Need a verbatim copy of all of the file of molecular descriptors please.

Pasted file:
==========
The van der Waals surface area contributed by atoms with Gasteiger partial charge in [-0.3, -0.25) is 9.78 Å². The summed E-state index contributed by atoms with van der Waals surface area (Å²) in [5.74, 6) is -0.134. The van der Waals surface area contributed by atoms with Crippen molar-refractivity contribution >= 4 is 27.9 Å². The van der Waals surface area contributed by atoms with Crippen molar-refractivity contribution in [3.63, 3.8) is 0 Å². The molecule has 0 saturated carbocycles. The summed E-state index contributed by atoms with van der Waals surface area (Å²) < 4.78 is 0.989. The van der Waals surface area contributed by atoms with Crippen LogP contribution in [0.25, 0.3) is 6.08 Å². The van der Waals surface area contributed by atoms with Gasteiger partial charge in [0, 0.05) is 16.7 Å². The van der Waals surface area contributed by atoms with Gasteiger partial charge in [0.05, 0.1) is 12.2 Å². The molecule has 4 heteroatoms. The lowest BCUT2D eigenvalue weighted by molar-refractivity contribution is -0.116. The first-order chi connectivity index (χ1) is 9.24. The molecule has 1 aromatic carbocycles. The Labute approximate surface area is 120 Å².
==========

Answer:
The van der Waals surface area contributed by atoms with Gasteiger partial charge in [-0.3, -0.25) is 9.78 Å². The summed E-state index contributed by atoms with van der Waals surface area (Å²) in [5.74, 6) is -0.134. The van der Waals surface area contributed by atoms with Crippen molar-refractivity contribution >= 4 is 27.9 Å². The van der Waals surface area contributed by atoms with Crippen molar-refractivity contribution in [3.63, 3.8) is 0 Å². The molecule has 0 saturated carbocycles. The summed E-state index contributed by atoms with van der Waals surface area (Å²) < 4.78 is 0.989. The van der Waals surface area contributed by atoms with Crippen LogP contribution in [0.25, 0.3) is 6.08 Å². The van der Waals surface area contributed by atoms with Gasteiger partial charge in [0, 0.05) is 16.7 Å². The van der Waals surface area contributed by atoms with Gasteiger partial charge in [0.05, 0.1) is 12.2 Å². The molecule has 4 heteroatoms. The lowest BCUT2D eigenvalue weighted by molar-refractivity contribution is -0.116. The first-order chi connectivity index (χ1) is 9.24. The molecule has 1 aromatic carbocycles. The Labute approximate surface area is 120 Å².